Parents Are Over-Stressed and Over-Worried. Here’s How to Keep Your Cool

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If you are a parent and you or your partner has a job, chances are you feel stressed. On the surface, being stressed out and feeling rushed and under pressure may seem the norm of modern life. But the effects of stress on a person’s body should be a wake-up call to fight back.

Stressed parent

Stress symptoms can further complicate and exacerbate other health issues. And create new ones, such as headaches, insomnia, and more. But the effects do not stop there. When parents are stressed out, children pick up on it too. So stress can cause your parenting skills to deteriorate, along with how much quality time you spend with your children.

How can working parents, or any parent for that matter, protect their family life from the negative effects of stress and work pressure? Here are a few moves to consider:

  1. List your stress triggers.

Was is it saying yes to that extra thing at work? Or agreeing to bake cookies for that weekend mommy group you got roped into? As things come up in your day and throughout your week, turn off your automatic “yes” and carefully consider if you are agreeing to too much. Perhaps you love to bake, so the cookies are not a big deal. But if you are a perfectionist, and you know you will not have time to give it the focused attention that will meet your standards, just say no. Learn to question yourself when people ask you to do things. “Will this cause me to feel stressed? Am I okay with accepting the stress this will bring into my life.” Be realistic and count the cost.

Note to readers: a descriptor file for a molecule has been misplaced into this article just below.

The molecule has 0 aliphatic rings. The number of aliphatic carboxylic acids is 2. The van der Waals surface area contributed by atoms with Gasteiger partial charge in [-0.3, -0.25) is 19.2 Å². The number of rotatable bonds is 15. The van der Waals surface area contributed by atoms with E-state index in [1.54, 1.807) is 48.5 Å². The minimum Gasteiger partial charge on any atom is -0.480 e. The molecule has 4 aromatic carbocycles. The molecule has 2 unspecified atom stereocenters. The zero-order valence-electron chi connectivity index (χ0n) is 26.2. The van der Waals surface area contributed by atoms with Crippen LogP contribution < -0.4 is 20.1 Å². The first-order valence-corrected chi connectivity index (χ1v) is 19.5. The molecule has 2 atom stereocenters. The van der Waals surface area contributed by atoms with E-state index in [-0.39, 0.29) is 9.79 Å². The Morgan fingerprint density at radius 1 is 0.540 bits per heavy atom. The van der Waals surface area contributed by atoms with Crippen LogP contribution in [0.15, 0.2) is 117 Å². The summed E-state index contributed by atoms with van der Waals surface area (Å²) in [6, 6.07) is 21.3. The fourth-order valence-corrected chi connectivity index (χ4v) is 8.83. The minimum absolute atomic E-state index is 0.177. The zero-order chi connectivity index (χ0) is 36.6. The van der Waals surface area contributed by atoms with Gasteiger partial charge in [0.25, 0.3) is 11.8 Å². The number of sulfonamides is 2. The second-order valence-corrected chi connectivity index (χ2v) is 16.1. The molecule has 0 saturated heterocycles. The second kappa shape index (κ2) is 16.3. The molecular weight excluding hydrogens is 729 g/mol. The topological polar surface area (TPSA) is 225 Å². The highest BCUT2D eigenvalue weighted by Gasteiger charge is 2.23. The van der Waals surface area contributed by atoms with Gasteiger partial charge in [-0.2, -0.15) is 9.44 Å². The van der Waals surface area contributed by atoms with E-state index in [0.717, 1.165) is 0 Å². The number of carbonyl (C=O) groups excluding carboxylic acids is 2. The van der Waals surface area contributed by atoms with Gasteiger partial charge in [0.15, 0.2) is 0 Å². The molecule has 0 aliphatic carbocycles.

1. Know who to turn to for help.

Some things are unavoidable. Tasks at work that the boss asks you to handle that are within your work mandate. Mandatory PTA meetings. Doctors’ appointments. When our load gets too large for a single person to reasonably handle, you need to know where to turn for help. Have a list of names that are your support network whom you can turn to for that extra babysitting hour. Siblings, parents, best friends… Understand, too, that for relationships like this to work, the giving must go both ways. When things slow down for you, make sure to reinvest into your relationship with that person who helped you out.

  1. Vent to the right person.

Even if we are saying no to the non-essentials and getting help from our support network, that does not guarantee a perfect family life. Children will have behavioral issues as a part of their development. And parents go through their own share of growing as they learn how to handle and support their children. For some parents, parenting counseling is key to alleviating the mental worry that comes with the job of parenthood. Other parents might make do with venting to an experienced parent. Just be careful not to strain your relationship with other parents or friends by over focusing on your problems to the neglect of their needs. This is where talking to a professional provides you with a safe space to air out all your concerns.

  1. Schedule in fun.

Having fun is often pushed aside in favor of cleaning the house or any other number of seemingly more important things. If you can’t think of the last time you truly enjoyed your children, then it has been too long. Play as a family. Go to the park. Watch a movie together, with all the smartphones in the next room. Do karaoke, or enter a singing contest. Pencil an event into your calendar that you can all look forward to.

Most important of all, know what helps you slow down and relax. Working to eliminate stress might not come naturally at first and may feel like work. But if you keep de-stressing as a goal, your health and family life will improve.


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